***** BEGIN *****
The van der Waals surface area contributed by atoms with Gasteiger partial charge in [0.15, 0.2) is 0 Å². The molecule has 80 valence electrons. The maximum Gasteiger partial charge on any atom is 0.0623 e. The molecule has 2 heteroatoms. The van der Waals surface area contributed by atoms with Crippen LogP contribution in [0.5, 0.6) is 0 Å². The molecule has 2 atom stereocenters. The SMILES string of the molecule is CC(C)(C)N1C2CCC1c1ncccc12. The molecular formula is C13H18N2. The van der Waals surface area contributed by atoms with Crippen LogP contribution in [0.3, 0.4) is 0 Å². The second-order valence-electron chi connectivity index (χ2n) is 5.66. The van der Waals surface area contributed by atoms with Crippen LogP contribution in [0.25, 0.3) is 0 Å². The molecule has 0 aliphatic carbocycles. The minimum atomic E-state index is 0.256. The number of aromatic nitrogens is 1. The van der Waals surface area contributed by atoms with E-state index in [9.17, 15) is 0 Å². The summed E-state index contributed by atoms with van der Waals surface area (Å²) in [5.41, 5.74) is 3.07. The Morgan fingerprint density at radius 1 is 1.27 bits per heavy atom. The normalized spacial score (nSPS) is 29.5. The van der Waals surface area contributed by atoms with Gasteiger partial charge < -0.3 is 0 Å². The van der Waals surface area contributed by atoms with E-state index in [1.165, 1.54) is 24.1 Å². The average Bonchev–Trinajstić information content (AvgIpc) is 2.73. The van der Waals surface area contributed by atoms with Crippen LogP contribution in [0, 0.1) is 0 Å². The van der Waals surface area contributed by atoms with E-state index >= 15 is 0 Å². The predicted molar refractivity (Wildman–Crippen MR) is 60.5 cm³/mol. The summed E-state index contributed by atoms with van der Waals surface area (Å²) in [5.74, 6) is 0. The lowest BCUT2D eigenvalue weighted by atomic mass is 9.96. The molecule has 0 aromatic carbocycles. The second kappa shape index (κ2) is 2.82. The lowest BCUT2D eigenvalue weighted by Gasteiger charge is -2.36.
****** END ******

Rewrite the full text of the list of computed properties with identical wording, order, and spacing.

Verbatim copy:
The van der Waals surface area contributed by atoms with Gasteiger partial charge in [0.15, 0.2) is 0 Å². The molecule has 80 valence electrons. The maximum Gasteiger partial charge on any atom is 0.0623 e. The molecule has 2 heteroatoms. The van der Waals surface area contributed by atoms with Crippen LogP contribution in [0.5, 0.6) is 0 Å². The molecule has 2 atom stereocenters. The SMILES string of the molecule is CC(C)(C)N1C2CCC1c1ncccc12. The molecular formula is C13H18N2. The van der Waals surface area contributed by atoms with Crippen LogP contribution in [0.3, 0.4) is 0 Å². The second-order valence-electron chi connectivity index (χ2n) is 5.66. The van der Waals surface area contributed by atoms with Crippen LogP contribution in [0.25, 0.3) is 0 Å². The molecule has 0 aliphatic carbocycles. The minimum atomic E-state index is 0.256. The number of aromatic nitrogens is 1. The van der Waals surface area contributed by atoms with E-state index in [9.17, 15) is 0 Å². The summed E-state index contributed by atoms with van der Waals surface area (Å²) in [5.41, 5.74) is 3.07. The Morgan fingerprint density at radius 1 is 1.27 bits per heavy atom. The normalized spacial score (nSPS) is 29.5. The van der Waals surface area contributed by atoms with Gasteiger partial charge < -0.3 is 0 Å². The van der Waals surface area contributed by atoms with E-state index in [1.165, 1.54) is 24.1 Å². The average Bonchev–Trinajstić information content (AvgIpc) is 2.73. The van der Waals surface area contributed by atoms with Crippen LogP contribution in [0, 0.1) is 0 Å². The van der Waals surface area contributed by atoms with E-state index >= 15 is 0 Å². The predicted molar refractivity (Wildman–Crippen MR) is 60.5 cm³/mol. The summed E-state index contributed by atoms with van der Waals surface area (Å²) in [5.74, 6) is 0. The lowest BCUT2D eigenvalue weighted by atomic mass is 9.96. The molecule has 0 aromatic carbocycles. The second kappa shape index (κ2) is 2.82. The lowest BCUT2D eigenvalue weighted by Gasteiger charge is -2.36.